It doesn’t matter where in the world you go, odds are you’ll come face to face with some pretty awesome animals during your travels. While watching a lion hunt is an incredible and raw experience, being able to share that story with stunning images can be just as powerful.


Get the right lens.

If you’re serious about getting sharp close-ups, investing in a DSLR and a telephoto zoom is the first order of business. If you’re shooting on a crop sensor, you can buy something like a 55-250mm for $300 or less, and if you’re shooting on a full frame camera and it’s in your budget, most manufacturers have 70-200mm and 70-300mm models that retail for anywhere from $600 to $2000 new. A 600mm telephoto lens is ideal for the pros, but that kind of glass costs over $10,000 -- and weighs as much as a cheetah cub, so it’s not ideal for the rest of us. Extenders, or teleconverters, are another option, but keep in mind these reduce the maximum aperture of the lens, making it harder to shoot in low light settings.


Look for the best light

This is one variable you can’t always control. If you’re deep in the jungle in Costa Rica and there’s a monkey hopping around in the trees above you, you better hope for good light, because you’re probably not going to get a great shot. (Been there, done that, and felt very defeated when I edited later.) Diffused daylight or golden hour light is best for shooting wildlife, but don’t think every image has to be a glamor shot. You’re not always going to get perfect conditions, and that’s part of the whole challenge when it comes to documenting wild animals. If the last light of the day is making the fur on an animal glow, snap that. Silhouettes can be a pretty cool thing too, you know.


Get your settings right.

Think of animals like people. If you want to shoot a tight portrait of someone (or a leopard), you’d want to set your aperture as wide as it’ll go, so you can focus on certain facial features and soften the background. FYI: A wide or maximum aperture means a lower f-stop number, like f/2.8, while a minimum aperture is a higher number, like f/22. Likewise, if you’re shooting a galloping zebra, you’ll want to use a fast shutter speed (probably at least 1/800s, depending on available light) to capture as much motion as possible. I generally don’t bump up my ISO unless it’s absolutely necessary, because that tends to add grain to images, and that’s not really something you can get away with on tight shots, especially if you want to crop in.


Shoot as many photos as possible.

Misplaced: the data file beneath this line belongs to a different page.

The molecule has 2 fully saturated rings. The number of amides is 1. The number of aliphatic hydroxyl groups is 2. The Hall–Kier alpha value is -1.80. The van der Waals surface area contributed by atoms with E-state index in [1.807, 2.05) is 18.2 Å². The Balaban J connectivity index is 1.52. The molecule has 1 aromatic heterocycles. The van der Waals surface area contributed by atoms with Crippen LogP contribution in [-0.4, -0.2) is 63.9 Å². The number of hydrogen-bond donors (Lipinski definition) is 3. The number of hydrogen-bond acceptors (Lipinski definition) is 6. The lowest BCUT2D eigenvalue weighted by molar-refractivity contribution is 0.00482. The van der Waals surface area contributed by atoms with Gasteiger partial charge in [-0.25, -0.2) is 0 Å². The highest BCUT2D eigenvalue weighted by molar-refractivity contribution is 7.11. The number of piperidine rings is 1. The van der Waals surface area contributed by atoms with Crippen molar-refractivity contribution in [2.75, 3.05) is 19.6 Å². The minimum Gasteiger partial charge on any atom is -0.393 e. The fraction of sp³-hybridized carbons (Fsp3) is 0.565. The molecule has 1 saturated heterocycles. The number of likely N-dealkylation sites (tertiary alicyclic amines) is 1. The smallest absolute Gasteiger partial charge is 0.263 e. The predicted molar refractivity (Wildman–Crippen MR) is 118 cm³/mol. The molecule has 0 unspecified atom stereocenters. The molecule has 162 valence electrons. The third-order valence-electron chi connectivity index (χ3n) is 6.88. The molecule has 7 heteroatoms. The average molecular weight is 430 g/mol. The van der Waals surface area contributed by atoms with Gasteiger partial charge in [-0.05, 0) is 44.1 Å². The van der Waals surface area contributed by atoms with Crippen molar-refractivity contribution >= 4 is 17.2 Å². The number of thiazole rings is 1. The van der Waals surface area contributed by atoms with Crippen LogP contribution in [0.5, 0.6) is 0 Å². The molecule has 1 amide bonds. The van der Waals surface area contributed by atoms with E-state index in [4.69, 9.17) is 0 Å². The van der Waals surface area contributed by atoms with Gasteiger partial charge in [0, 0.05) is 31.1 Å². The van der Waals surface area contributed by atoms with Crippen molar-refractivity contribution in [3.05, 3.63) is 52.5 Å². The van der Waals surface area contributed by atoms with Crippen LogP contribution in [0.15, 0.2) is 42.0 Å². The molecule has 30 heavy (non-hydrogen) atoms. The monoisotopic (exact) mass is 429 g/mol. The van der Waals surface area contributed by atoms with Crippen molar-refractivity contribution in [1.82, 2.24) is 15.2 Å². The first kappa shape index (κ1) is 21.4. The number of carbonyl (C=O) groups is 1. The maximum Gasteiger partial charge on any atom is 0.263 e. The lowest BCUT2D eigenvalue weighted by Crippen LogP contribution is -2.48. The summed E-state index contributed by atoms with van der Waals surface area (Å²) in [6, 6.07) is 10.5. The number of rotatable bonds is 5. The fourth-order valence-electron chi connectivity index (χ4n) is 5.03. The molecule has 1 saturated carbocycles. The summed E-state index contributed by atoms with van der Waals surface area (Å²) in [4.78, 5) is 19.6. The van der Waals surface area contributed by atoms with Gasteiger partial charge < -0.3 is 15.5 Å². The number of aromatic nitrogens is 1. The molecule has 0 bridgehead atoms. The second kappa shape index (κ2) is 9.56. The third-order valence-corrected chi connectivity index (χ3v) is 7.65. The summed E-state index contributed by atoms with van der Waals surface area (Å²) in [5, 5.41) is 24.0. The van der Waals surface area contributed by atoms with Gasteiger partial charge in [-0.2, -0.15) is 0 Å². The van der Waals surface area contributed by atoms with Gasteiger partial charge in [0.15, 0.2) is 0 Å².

It’s kinda like taking risqué selfies for your significant other. Shoot more than you think you’ll need so you have plenty of options later.


Be patient.

Some of the best in the biz wait weeks and even months for a chance at getting a single shot, so if you have the time, why not hang out for a bit? You’d be amazed at what happens when you simply observe animals in their element.


Do your research.

Where are the animals spotted? What do they eat? What season are they most active? When you know where and when to go, odds are you’ll have a better chance spotting what you’re trying to shoot. There are a plethora of bison in Yellowstone, so getting to the park is really all you need to do in that case. However, if you’re keen on shooting bald eagles, drive around to scout for nests, and consider reaching out to local wildlife photographers on social media to ask where they’ve snapped them recently.


Be respectful.

This is probably the most important thing on this list. And yet I routinely scold (and sometimes yell) at people who get out of their vehicles and approach animals, because it happens every time I’m in a national park. Maybe I shouldn’t do that, but come on. You absolutely should NOT walk up to a grizzly bear to try and take a selfie with it (I saw this happen in Banff over the summer), and feeding critters to get shots is a huge no-no as well -- even if they’re “only” squirrels. Wild animals are just that: Wild. They’re not pets. Don’t treat them as such, no matter how adorable they are. Your photo is not more important than the welfare of the animal, so remember that. Making wild animals feel more comfortable around humans (or associating them with food) is what causes them to get killed every year, whether it’s by vehicles or by animal control. If you want to truly get hands on with animals, consider visiting a wildlife sanctuary. Or a taxidermist.


Put your camera down.

Enjoy the experience and be present. Life isn’t just about photos, it’s Er, right? As I’ve gotten older, I’ve passed up more and more shots and opted to sit and watch things unfold before me. Sometimes it’s impossible to get a shot that accurately depicts what you’re seeing anyway, so don’t waste a precious moment because you had your face smushed up against the viewfinder.

Featured image: Joe Ridley